The dependency distance hypothesis for bilingual code-switching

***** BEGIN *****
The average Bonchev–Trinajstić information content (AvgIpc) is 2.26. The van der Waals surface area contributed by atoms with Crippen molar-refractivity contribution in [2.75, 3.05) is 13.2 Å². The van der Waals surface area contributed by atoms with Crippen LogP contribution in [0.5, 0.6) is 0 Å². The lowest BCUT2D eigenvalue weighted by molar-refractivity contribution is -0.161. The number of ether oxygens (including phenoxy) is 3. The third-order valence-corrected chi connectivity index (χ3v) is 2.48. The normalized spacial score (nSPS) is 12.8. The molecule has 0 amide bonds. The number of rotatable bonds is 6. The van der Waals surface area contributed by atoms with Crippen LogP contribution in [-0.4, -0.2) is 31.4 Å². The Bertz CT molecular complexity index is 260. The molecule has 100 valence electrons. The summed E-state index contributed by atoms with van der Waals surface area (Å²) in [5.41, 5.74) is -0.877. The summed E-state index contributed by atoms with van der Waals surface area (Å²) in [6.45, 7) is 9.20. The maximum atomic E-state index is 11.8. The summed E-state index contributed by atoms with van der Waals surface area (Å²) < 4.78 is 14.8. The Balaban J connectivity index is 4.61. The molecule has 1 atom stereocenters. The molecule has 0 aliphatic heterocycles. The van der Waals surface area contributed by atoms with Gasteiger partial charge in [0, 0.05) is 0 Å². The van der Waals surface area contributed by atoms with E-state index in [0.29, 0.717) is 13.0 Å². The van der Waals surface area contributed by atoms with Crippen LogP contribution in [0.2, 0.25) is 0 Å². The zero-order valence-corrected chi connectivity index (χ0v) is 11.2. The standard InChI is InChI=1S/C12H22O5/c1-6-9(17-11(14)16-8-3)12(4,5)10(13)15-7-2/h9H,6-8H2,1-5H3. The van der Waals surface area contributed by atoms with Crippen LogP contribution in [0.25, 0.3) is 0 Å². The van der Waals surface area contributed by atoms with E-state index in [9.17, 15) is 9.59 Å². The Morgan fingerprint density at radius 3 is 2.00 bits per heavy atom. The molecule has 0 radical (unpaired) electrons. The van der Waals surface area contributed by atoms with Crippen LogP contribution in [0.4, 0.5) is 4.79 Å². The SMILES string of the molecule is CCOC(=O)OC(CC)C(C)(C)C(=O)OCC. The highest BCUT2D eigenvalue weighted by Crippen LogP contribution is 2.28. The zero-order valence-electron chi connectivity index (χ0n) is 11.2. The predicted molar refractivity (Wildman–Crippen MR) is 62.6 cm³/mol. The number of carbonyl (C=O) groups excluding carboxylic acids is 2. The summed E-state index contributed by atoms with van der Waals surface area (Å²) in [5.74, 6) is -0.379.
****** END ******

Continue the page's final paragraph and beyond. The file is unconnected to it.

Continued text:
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This paper addresses the questions why and where, i.e. in which dependency relations, multilingual speakers are likely to code-switch. Code-switching (CS) is the linguistic behaviour of producing or comprehending language which is composed of lexical items and grammatical structures from two (or more) languages. This paper proposes that long dependency distances between syntactically related units facilitate code-switching (Distance Hypothesis DH). Dependency distance is defined as the number of words intervening between a head and a dependent. The DH is tested on two data sets from typologically different language pairs: a 93,235 word corpus of German/English monolingual and code-switched conversations analyzed in Word Grammar (WG), and a 19,766 word Treebank of Chinese/English mono- and bilingual speech. The data sets support the DH in general and on specific syntactic functions. In ongoing work the DH is being tested further on Welsh/English and Spanish/English corpora and experimentally.


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